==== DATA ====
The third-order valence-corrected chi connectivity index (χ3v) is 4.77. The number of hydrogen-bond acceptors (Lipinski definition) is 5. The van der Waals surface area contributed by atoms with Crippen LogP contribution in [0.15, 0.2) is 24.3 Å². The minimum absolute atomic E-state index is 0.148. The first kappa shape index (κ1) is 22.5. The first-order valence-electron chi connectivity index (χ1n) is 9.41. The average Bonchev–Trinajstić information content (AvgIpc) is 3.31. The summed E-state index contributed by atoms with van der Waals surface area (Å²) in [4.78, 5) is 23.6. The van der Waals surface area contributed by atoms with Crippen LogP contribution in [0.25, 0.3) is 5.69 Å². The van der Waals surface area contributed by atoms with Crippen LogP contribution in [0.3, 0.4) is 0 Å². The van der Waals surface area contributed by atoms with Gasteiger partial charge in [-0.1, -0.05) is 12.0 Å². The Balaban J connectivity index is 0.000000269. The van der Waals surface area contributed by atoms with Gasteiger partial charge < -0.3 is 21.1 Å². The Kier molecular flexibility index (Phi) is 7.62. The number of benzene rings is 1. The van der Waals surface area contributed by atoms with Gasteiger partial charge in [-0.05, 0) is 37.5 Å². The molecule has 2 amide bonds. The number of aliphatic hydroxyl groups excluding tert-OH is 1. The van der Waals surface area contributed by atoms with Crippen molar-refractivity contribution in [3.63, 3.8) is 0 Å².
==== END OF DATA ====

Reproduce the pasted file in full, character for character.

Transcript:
The third-order valence-corrected chi connectivity index (χ3v) is 4.77. The number of hydrogen-bond acceptors (Lipinski definition) is 5. The van der Waals surface area contributed by atoms with Crippen LogP contribution in [0.15, 0.2) is 24.3 Å². The minimum absolute atomic E-state index is 0.148. The first kappa shape index (κ1) is 22.5. The first-order valence-electron chi connectivity index (χ1n) is 9.41. The average Bonchev–Trinajstić information content (AvgIpc) is 3.31. The summed E-state index contributed by atoms with van der Waals surface area (Å²) in [4.78, 5) is 23.6. The van der Waals surface area contributed by atoms with Crippen LogP contribution in [0.25, 0.3) is 5.69 Å². The van der Waals surface area contributed by atoms with Crippen LogP contribution in [0.3, 0.4) is 0 Å². The van der Waals surface area contributed by atoms with Gasteiger partial charge in [-0.1, -0.05) is 12.0 Å². The Balaban J connectivity index is 0.000000269. The van der Waals surface area contributed by atoms with Gasteiger partial charge < -0.3 is 21.1 Å². The Kier molecular flexibility index (Phi) is 7.62. The number of benzene rings is 1. The van der Waals surface area contributed by atoms with Gasteiger partial charge in [-0.05, 0) is 37.5 Å². The molecule has 2 amide bonds. The number of aliphatic hydroxyl groups excluding tert-OH is 1. The van der Waals surface area contributed by atoms with Crippen molar-refractivity contribution in [3.63, 3.8) is 0 Å².